5. Dry Comal Creek Vineyards & Winery

New Braunfels, 830/885-4076

6.6 miles west of New Braunfels off Hwy. 46 on Herbelin Road. Open noon-5 both days.

Dry Comal Creek Vineyards has recently moved into a new building and will be showing it to all visitors. They will be serving 1998 Cabernet Sauvignon, Chardonnay, and a sweet French Colombard. Call ahead for more information about activities.

6. Fall Creek Vineyards

Tow, 915/379-5361

2.2 miles north of Tow by the northwest side of Lake Buchanan. Open noon-5pm both days.

The Auler family has operated this vineyard since 1975. Their product line now encompasses 12 wines, including the Meritus blend, which sells out as soon as it comes on the market. The winery itself is picturesque and very pleasant. During the Wine Lover's Trail, there will be a "romantic lunch" in the vineyards for $48 per couple. Reservations are a must. While there, be sure to try their Granite Reserve, one of the best bargains in Texas wine.

7. Fredericksburg Winery

247 West Main Street, Fredericksburg, 830/990-8747

http://www.fbgwinery.com Open 10am-8pm on February 12; noon-6pm on February 13.

Becker Vineyards
Becker Vineyards (Photo By John Anderson)

If you like sweet wines, this is your place. While the Fredericksburg Winery produces dry wines, they make most of their products with a good deal of the natural fructose left in. Their most expensive wines are like drinking honey. The Two Sisters and the Fort Martin Scott wines are the standouts here and are well worth trying ($5 charge for tasting their top wines). Getting in and out of this place quickly is impossible. They sell a huge variety of wines and are anxious to have you taste all of them. During the Valentine's weekend, they will have roses for the ladies plus various foods and lots of deserts.

8. Grape Creek Vineyard

Stonewall, 830/644-2710

On Hwy. 290 between Stonewall and Fredericksburg (four miles west of Stonewall or 10 miles east of Fredericksburg). Open 10-5 on February 12; 12-5 on February 13.

The featured wines for the tour are the newly released 1998 Cabernet Trois (made from Cabernets Sauvignon, Ruby, and Franc) and 1998 Cabernet Sauvignon. Both wines are excellent representations of Texas wine and well worth trying. While there, also try the 1995 Fumé Blanc which is an excellent bargain at the winery's marked-down price. In honor of Valentine's Day, they will offer chocolate-dipped strawberries.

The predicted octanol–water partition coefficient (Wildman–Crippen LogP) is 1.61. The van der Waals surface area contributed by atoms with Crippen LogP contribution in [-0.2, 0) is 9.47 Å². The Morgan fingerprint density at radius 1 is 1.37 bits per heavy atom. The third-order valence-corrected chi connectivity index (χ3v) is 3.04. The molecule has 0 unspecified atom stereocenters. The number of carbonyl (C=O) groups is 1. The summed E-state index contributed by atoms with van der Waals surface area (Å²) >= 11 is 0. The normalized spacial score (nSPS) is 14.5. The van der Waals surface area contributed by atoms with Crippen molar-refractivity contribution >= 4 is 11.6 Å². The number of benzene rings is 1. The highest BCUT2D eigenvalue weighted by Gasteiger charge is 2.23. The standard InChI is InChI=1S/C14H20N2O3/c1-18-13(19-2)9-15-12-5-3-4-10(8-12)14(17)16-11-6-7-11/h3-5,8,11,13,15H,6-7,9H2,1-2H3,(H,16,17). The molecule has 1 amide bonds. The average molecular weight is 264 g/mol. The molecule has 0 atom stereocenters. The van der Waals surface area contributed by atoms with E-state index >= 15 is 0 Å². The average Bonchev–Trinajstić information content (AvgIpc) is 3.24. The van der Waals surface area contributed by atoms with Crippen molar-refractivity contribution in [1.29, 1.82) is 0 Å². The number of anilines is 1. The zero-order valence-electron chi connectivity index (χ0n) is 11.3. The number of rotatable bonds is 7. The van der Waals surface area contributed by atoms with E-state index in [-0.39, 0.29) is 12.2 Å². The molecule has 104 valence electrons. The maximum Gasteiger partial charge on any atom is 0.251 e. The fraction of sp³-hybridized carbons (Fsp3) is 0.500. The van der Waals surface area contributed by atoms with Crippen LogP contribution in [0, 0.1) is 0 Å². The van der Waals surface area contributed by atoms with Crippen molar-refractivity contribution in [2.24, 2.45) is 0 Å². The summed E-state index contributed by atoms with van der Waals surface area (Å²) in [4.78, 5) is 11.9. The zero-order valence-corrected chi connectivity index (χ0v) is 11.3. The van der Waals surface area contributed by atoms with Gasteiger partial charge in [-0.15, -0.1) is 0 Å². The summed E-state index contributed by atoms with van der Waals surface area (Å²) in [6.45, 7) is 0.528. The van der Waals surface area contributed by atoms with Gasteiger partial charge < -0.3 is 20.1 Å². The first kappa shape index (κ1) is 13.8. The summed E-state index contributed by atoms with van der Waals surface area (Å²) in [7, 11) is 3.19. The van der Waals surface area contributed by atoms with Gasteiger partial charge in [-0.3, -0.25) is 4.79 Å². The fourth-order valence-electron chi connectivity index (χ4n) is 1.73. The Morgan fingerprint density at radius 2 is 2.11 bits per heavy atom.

9. Hill Country Cellars

Cedar Park, 259-2000

http://www.hcc.citysearch.com Just north of 1431 on 183. Open noon-5pm both days.

This winery is emphasizing their 1996 Don Tomas Port, which is made solely from Ruby Cabernet from the Texas high plains. The winemakers are considering something quite gutsy -- a head-to-head comparison with a Portugese Port. Chocolates, Stilton, and other matching foods will be served with the Port. In addition, they will be presenting a port seminar Saturday from 1-3pm ($10 per person).

10. Pillar Bluff Vineyards

Lampasas, 512/556-4078


Tasting at Rose Hill Manor, between Stonewall and Albert. From 290, turn left on RR 1623, just before Stonewall. Rose Hill Manor is on Upper Albert Road. Noon-5pm both days.

Like Alamosa, Pillar Bluff can't sell their wines at the winery. They are joining Alamosa in Stonewall at the Rose Hill Manor on Upper Albert Road. They will be pouring the new vintages of their Founder's Red and Founder's White wines.

11. Sister Creek Vineyards

Sisterdale, 830/324-6704

On FM 1376, 12 miles north of Boerne. Open noon-5pm both days.

This vineyard is in a delightful old cotton gin along the Sister Creeks. During the tour, they are offering barrel samples. This is an excellent opportunity to see first-hand what wine is like before it is bottle-aged. You can also tour the winemaking operation and taste their released wines. The 1997 Chardonnay and the 1998 Merlot are both very attractive wines that are worth tasting.

12. Spicewood Vineyards

Spicewood, 830/693-5328

http://www.lighthousesystems.com/ spicewood Hwy. 71 to Spicewood, left on County Road 409. Open noon-5 both days.

Ed and Madeline Manigold have built a gorgeous new winery that will be opening just in time for the Wine Lover's Trail. Spicewood Vineyards is also stuck in an area that doesn't allow wine sales, but they will provide tastes. Ask to try a barrel sample of the different Chardonnays, one residing in American oak, the other in French oak (if they have enough to share). This is an excellent education in the difference that barrels make in the final product. Their Merlot and Sauvignon Blanc are also very good.

13. Texas Hills Vineyards

Johnson City, 830/868-2321

http://www.texashillsvineyard.com One mile east of Johnson City on RR 2766. Open noon-5pm both days.

The Gilstrap family is trying to develop an Italian style winery in the Hill Country. To this end, they are growing Sangiovese, Moscato, and Pinot Grigio. All three are wonderful wines worth trying. On Sunday, February 13, chef John Russo will prepare an Italian-influenced meal which the Gilstraps will serve by candlelight in the winery. Cost is $55 per person and reservations are essential. end story